New York (Apr. 5)
— Herman Yablokoff, the Yiddish actor whose plays and songs delighted generations of audiences in the Yiddish theaters on Second Avenue on the Lower East Side during the 1930s and 1940s, died here last Friday at the age of 77. Yablokoff, who wrote, produced and directed many of the plays in which he appeared, had the gift for being equally at home in drama, comedy, and soap opera, frequently shifting from one to the other in quick succession in the some play.
Sometimes, at the height of a five-handkerchief dramatic scene, he would ask the audience for advice on what song he should sing to express the dramatic moment. After listening to numerous suggestions he would ignore them all and break into the song that had, all along, been composed for the occasion.
Born in Grodno, Poland, Yablokoff came to this country in 1924 and settled in New York. Among the extravaganzas he wrote were “Der Payatz” (“The Clown); “The King of Song”; “Goldela Dem Bakers”; and “Mein Veise Blum. ” He was in the Yiddish theater for more than 55 years, having begun playing children’s roles at the age of 12.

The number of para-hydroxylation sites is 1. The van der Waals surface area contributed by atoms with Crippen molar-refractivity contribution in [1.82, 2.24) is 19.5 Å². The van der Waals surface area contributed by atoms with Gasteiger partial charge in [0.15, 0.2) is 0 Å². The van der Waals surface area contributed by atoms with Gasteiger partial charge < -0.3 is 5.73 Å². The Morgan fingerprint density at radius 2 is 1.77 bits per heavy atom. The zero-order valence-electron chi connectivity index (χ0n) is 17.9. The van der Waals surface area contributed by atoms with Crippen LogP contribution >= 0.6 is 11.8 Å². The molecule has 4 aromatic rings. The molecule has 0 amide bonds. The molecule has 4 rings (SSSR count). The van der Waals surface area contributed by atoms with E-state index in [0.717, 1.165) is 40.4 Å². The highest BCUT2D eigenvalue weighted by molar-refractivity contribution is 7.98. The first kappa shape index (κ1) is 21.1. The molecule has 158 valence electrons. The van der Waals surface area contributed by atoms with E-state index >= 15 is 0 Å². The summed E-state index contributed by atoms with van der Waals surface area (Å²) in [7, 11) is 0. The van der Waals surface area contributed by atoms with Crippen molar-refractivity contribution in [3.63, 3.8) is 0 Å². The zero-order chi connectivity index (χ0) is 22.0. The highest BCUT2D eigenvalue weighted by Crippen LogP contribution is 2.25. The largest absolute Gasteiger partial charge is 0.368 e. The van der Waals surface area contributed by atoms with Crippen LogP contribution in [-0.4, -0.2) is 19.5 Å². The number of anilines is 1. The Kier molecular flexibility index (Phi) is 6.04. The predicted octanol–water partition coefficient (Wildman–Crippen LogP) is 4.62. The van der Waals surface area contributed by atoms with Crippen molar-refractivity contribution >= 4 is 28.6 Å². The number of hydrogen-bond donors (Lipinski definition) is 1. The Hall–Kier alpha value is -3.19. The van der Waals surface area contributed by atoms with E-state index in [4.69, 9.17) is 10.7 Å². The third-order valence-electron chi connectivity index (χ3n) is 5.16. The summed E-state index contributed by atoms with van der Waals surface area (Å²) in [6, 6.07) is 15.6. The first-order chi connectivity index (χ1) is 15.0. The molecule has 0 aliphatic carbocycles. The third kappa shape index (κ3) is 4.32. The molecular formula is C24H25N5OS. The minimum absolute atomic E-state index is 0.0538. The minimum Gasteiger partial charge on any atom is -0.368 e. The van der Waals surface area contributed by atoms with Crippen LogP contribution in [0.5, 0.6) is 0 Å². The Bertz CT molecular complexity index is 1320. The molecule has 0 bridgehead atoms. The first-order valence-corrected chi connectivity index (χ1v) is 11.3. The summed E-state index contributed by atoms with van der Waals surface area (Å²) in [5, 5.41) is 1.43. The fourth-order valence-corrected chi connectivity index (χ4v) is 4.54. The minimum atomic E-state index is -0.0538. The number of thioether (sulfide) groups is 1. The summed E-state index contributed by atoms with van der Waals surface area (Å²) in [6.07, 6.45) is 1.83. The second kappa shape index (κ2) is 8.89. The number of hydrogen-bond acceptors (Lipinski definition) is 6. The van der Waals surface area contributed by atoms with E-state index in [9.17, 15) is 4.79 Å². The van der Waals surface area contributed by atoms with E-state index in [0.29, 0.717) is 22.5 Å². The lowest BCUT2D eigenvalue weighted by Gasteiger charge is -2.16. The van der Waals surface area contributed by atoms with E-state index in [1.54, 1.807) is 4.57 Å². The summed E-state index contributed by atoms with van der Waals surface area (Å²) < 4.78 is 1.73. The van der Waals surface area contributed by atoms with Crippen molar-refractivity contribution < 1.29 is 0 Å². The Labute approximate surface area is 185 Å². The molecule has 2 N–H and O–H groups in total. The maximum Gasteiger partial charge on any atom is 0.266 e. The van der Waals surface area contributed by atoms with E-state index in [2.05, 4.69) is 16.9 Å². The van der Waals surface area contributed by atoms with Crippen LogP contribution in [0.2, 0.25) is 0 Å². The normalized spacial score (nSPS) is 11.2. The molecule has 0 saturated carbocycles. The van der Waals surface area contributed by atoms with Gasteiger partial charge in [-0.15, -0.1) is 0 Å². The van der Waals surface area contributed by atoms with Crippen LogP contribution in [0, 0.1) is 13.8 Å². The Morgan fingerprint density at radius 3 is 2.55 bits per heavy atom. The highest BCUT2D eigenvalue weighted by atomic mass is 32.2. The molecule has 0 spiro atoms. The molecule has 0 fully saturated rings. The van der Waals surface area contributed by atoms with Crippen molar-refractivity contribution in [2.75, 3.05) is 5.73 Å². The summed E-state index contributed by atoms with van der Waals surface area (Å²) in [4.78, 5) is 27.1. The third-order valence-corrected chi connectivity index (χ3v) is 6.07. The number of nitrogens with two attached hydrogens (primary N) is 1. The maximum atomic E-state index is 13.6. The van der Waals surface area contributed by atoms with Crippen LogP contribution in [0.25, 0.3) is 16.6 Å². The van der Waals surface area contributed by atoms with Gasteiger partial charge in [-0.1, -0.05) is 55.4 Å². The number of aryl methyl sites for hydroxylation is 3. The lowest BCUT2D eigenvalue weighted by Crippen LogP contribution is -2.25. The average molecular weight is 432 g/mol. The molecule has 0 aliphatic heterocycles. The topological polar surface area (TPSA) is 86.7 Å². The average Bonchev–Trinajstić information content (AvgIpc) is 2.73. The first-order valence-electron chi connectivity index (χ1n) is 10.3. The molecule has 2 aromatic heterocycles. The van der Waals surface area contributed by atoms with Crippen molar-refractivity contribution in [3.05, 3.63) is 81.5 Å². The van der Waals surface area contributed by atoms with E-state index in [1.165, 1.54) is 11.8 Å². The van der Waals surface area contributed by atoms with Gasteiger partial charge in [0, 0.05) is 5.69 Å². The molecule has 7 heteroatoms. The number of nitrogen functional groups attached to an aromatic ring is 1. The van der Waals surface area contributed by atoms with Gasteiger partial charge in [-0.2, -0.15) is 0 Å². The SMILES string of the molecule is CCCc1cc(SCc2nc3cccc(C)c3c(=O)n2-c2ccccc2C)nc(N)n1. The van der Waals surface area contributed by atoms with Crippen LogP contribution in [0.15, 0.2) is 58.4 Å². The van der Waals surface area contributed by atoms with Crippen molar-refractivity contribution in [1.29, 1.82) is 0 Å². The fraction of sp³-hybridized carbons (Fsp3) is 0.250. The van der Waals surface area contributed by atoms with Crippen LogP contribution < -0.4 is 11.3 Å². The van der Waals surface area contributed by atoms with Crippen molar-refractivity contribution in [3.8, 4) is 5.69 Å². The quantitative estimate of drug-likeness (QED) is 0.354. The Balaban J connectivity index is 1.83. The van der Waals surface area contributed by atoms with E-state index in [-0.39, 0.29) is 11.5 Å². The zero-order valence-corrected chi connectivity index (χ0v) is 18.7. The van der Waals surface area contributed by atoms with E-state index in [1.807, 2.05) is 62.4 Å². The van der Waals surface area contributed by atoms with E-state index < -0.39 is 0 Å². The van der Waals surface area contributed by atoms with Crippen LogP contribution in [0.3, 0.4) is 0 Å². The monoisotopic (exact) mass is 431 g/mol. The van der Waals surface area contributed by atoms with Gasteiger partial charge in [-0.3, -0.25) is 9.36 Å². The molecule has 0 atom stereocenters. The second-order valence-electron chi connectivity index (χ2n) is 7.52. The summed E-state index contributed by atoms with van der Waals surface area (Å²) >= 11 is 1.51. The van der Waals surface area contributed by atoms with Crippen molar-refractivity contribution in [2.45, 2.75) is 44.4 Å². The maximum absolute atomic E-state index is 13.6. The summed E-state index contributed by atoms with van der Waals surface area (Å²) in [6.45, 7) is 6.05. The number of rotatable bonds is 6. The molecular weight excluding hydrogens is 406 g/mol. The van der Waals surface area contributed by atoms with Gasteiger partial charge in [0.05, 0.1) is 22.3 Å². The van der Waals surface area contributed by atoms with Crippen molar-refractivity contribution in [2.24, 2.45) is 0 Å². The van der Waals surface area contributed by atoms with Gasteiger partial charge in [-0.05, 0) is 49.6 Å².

Yablokoff did not limit his activities to the American Yiddish stage. He travelled extensively abroad and during a seven-month tour of 94 refugee camps in Germany, Austria and Italy in 1947 he gave 104 performances for 180,000 Jewish refugees, for which he received the United States Army Certificate of Merit.
Yablokoff was president of the Hebrew Actors Union, a post he held for numerous terms between 1945 and his death. The union, affiliated with the Associated Actors and Artists of America, was founded in 1900. He was also president of the Yiddish Theatrical Alliance. He also wrote and published his two-volume memoirs, “Around the World With Yiddish Theater, ” which won him the 1970 Zvi Kesel Prize for Yiddish literature.